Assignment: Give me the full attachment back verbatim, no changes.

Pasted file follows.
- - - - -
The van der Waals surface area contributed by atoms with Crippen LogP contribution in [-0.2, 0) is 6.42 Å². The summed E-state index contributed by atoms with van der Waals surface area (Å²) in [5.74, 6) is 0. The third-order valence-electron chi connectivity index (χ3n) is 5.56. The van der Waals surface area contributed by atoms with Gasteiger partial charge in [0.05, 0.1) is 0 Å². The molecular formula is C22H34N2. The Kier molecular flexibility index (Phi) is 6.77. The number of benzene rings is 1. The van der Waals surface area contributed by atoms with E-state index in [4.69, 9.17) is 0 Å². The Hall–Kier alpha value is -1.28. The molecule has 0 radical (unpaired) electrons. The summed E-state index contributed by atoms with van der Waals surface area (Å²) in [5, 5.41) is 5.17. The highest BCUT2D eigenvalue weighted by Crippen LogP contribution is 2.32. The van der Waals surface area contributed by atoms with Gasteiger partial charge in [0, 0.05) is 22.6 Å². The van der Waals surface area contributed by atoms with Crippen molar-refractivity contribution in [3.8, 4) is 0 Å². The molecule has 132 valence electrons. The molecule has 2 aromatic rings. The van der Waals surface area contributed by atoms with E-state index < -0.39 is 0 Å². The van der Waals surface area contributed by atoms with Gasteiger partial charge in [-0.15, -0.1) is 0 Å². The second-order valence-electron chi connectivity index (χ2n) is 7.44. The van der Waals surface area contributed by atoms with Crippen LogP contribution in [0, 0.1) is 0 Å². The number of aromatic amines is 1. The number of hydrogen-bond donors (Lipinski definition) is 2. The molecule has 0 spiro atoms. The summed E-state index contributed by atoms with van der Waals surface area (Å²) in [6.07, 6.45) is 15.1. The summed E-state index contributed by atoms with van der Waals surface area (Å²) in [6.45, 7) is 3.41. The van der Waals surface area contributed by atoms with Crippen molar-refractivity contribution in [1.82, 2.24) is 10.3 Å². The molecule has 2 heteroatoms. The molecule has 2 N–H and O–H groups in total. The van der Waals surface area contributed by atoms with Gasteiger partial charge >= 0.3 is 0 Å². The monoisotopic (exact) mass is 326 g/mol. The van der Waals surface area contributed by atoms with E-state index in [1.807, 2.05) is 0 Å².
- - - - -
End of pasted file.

The van der Waals surface area contributed by atoms with Crippen LogP contribution in [-0.2, 0) is 6.42 Å². The summed E-state index contributed by atoms with van der Waals surface area (Å²) in [5.74, 6) is 0. The third-order valence-electron chi connectivity index (χ3n) is 5.56. The van der Waals surface area contributed by atoms with Gasteiger partial charge in [0.05, 0.1) is 0 Å². The molecular formula is C22H34N2. The Kier molecular flexibility index (Phi) is 6.77. The number of benzene rings is 1. The van der Waals surface area contributed by atoms with E-state index in [4.69, 9.17) is 0 Å². The Hall–Kier alpha value is -1.28. The molecule has 0 radical (unpaired) electrons. The summed E-state index contributed by atoms with van der Waals surface area (Å²) in [5, 5.41) is 5.17. The highest BCUT2D eigenvalue weighted by Crippen LogP contribution is 2.32. The van der Waals surface area contributed by atoms with Gasteiger partial charge in [0, 0.05) is 22.6 Å². The van der Waals surface area contributed by atoms with Crippen molar-refractivity contribution in [3.8, 4) is 0 Å². The molecule has 132 valence electrons. The molecule has 2 aromatic rings. The van der Waals surface area contributed by atoms with E-state index < -0.39 is 0 Å². The van der Waals surface area contributed by atoms with Gasteiger partial charge in [-0.15, -0.1) is 0 Å². The second-order valence-electron chi connectivity index (χ2n) is 7.44. The van der Waals surface area contributed by atoms with Crippen LogP contribution in [0, 0.1) is 0 Å². The number of aromatic amines is 1. The number of hydrogen-bond donors (Lipinski definition) is 2. The molecule has 0 spiro atoms. The summed E-state index contributed by atoms with van der Waals surface area (Å²) in [6.07, 6.45) is 15.1. The summed E-state index contributed by atoms with van der Waals surface area (Å²) in [6.45, 7) is 3.41. The van der Waals surface area contributed by atoms with Crippen molar-refractivity contribution in [1.82, 2.24) is 10.3 Å². The molecule has 2 heteroatoms. The molecule has 2 N–H and O–H groups in total. The van der Waals surface area contributed by atoms with Gasteiger partial charge >= 0.3 is 0 Å². The monoisotopic (exact) mass is 326 g/mol. The van der Waals surface area contributed by atoms with E-state index in [1.807, 2.05) is 0 Å².